“The stories of a cross-section of African-American leaders will inspire both black and non-black audiences to think about the kind of America they want to live in,” Leffler said. “Most are exemplars of strength, dedication, determination. This project – and the book – bring together their personal and public lives, often for the first time.”
The project started in 2000 as an initiative of the Institute for Public History, housed in the History Department of the College of Arts & Sciences in the 1990s.
“It was my idea to develop a project in oral history with Julian Bond tied to African-American history and to bring valued leaders to the University,” Leffler said. “Julian, who became a full-time member of the faculty in 1998, was interested in the idea, and we decided to focus the project around leadership.”
The Darden School of Business provided additional support and a studio. “In the early stages of the project, our guests stayed at Sponsors Hall, and we organized lunches and tapings there,” Leffler said. “As time went on, and it became more difficult to book the Darden studio, we became more engaged with the Strategic Communications group at U.Va. They graciously helped with taping of public lectures given by some of the interviewees, and eventually with the private tapings for the ‘Explorations in Black Leadership’ series.”
During a summer of planning, student interns researched literature on leadership and helped generate the core questions. Leffler organized and oversaw the project, arranged the briefing books, researched the subjects, made arrangements and asked follow-up questions. Bond conducted the interviews – except for his own, conducted by Leffler.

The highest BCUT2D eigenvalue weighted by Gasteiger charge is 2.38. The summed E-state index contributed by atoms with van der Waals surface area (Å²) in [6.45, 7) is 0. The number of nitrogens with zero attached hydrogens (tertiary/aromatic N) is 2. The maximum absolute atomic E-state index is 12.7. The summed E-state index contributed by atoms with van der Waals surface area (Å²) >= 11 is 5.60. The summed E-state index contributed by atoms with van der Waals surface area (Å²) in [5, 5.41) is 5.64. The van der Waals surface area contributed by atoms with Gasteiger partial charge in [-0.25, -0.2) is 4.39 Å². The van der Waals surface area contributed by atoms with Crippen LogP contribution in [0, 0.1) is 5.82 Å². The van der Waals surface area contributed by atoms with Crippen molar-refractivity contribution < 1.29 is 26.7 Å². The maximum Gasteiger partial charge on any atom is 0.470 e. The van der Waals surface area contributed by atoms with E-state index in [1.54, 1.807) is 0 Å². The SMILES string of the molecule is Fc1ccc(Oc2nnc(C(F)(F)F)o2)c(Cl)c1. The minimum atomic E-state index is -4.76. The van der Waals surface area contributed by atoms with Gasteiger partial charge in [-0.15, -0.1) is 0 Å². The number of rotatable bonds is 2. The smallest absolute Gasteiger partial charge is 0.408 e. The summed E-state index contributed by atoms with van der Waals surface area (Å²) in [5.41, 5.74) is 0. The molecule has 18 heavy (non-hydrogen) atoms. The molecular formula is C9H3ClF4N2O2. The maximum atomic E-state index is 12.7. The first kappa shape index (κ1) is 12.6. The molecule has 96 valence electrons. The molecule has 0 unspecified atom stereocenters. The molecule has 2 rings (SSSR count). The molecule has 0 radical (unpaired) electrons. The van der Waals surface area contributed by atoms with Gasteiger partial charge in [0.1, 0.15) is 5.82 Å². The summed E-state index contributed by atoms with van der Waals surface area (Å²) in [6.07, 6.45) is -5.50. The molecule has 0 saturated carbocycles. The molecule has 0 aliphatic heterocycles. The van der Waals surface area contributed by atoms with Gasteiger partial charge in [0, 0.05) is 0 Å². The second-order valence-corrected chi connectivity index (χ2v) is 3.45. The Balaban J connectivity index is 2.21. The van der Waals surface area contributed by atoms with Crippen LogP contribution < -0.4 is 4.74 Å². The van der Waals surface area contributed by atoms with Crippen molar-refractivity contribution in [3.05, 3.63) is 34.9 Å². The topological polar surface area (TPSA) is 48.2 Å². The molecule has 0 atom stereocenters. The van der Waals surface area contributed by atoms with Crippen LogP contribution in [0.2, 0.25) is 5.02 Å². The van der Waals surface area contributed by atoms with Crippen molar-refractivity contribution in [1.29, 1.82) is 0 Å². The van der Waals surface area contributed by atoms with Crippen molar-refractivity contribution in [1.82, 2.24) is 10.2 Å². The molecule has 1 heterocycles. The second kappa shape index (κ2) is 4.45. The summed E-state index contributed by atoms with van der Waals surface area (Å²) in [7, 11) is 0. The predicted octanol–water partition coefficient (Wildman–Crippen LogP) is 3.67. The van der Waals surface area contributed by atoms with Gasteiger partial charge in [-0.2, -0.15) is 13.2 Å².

“Without him, there would have been no project, because so many of the people who came did so because of their admiration – in some cases, veneration – for him,” Leffler said. “And the exchanges between two people with shared histories, or with shared sensibilities, allowed for incredibly rich interactions and taped discussions.”
Leffler saw it as a public history project involving people who had lived through segregation and had helped change the trajectory of the country. Once the technology was available to digitally archive the material, working with the Digital Media Lab, the website portion of the project was born. The book also interacts with the website.
“The book I have written uses the technologies for which U.Va. is so well-known, through the inclusion of QR codes that allow the reader to link directly back to the website,” Leffler said. “The autobiographical stories woven into the book with the use of QR codes provides an unprecedented opportunity to see and hear about the trajectory of the lives of African-American leaders as they lived them with all the challenges, obstacles, opportunities and triumphs.”
Leffler had planned to stop at an even 50 subjects.
“We ended up with 51 because of the sudden availability of Robert Moses, who was coming to give a talk at the Miller Center,” Leffler said. “He was our last interviewee. Julian Bond had already retired, but graciously agreed to come back to participate in this interview.”